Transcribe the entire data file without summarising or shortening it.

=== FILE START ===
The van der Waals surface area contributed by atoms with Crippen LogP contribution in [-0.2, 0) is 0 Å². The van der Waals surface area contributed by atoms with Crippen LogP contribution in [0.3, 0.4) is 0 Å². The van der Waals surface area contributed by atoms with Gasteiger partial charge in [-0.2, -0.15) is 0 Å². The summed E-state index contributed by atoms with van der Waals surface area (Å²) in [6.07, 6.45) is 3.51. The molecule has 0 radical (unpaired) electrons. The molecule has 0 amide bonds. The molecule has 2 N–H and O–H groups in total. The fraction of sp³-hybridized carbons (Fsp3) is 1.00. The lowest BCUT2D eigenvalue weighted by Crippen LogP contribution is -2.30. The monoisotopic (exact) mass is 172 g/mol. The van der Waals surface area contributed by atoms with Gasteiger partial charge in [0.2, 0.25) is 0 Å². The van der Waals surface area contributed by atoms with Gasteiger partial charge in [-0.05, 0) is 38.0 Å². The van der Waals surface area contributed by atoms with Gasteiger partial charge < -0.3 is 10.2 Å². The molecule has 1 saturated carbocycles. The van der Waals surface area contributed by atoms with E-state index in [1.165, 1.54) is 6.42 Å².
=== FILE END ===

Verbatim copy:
The van der Waals surface area contributed by atoms with Crippen LogP contribution in [-0.2, 0) is 0 Å². The van der Waals surface area contributed by atoms with Crippen LogP contribution in [0.3, 0.4) is 0 Å². The van der Waals surface area contributed by atoms with Gasteiger partial charge in [-0.2, -0.15) is 0 Å². The summed E-state index contributed by atoms with van der Waals surface area (Å²) in [6.07, 6.45) is 3.51. The molecule has 0 radical (unpaired) electrons. The molecule has 0 amide bonds. The molecule has 2 N–H and O–H groups in total. The fraction of sp³-hybridized carbons (Fsp3) is 1.00. The lowest BCUT2D eigenvalue weighted by Crippen LogP contribution is -2.30. The monoisotopic (exact) mass is 172 g/mol. The van der Waals surface area contributed by atoms with Gasteiger partial charge in [0.2, 0.25) is 0 Å². The van der Waals surface area contributed by atoms with Gasteiger partial charge in [-0.05, 0) is 38.0 Å². The van der Waals surface area contributed by atoms with Gasteiger partial charge < -0.3 is 10.2 Å². The molecule has 1 saturated carbocycles. The van der Waals surface area contributed by atoms with E-state index in [1.165, 1.54) is 6.42 Å².